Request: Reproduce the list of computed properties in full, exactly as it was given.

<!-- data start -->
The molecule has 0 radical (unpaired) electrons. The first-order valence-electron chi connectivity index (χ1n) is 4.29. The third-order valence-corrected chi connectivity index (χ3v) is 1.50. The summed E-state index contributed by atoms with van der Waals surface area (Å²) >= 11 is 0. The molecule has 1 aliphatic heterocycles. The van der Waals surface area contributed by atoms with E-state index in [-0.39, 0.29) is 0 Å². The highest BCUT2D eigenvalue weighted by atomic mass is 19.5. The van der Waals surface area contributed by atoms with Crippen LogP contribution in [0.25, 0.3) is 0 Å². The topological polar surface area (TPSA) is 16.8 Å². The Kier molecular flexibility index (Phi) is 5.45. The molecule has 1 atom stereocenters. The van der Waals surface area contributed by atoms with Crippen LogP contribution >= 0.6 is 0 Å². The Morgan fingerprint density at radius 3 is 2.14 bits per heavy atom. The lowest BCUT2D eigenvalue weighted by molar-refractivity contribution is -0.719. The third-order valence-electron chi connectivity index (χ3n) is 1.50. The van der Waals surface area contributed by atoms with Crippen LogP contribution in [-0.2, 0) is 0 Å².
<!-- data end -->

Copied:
The molecule has 0 radical (unpaired) electrons. The first-order valence-electron chi connectivity index (χ1n) is 4.29. The third-order valence-corrected chi connectivity index (χ3v) is 1.50. The summed E-state index contributed by atoms with van der Waals surface area (Å²) >= 11 is 0. The molecule has 1 aliphatic heterocycles. The van der Waals surface area contributed by atoms with E-state index in [-0.39, 0.29) is 0 Å². The highest BCUT2D eigenvalue weighted by atomic mass is 19.5. The van der Waals surface area contributed by atoms with Crippen LogP contribution in [0.25, 0.3) is 0 Å². The topological polar surface area (TPSA) is 16.8 Å². The Kier molecular flexibility index (Phi) is 5.45. The molecule has 1 atom stereocenters. The van der Waals surface area contributed by atoms with Crippen LogP contribution >= 0.6 is 0 Å². The Morgan fingerprint density at radius 3 is 2.14 bits per heavy atom. The lowest BCUT2D eigenvalue weighted by molar-refractivity contribution is -0.719. The third-order valence-electron chi connectivity index (χ3n) is 1.50. The van der Waals surface area contributed by atoms with Crippen LogP contribution in [-0.2, 0) is 0 Å².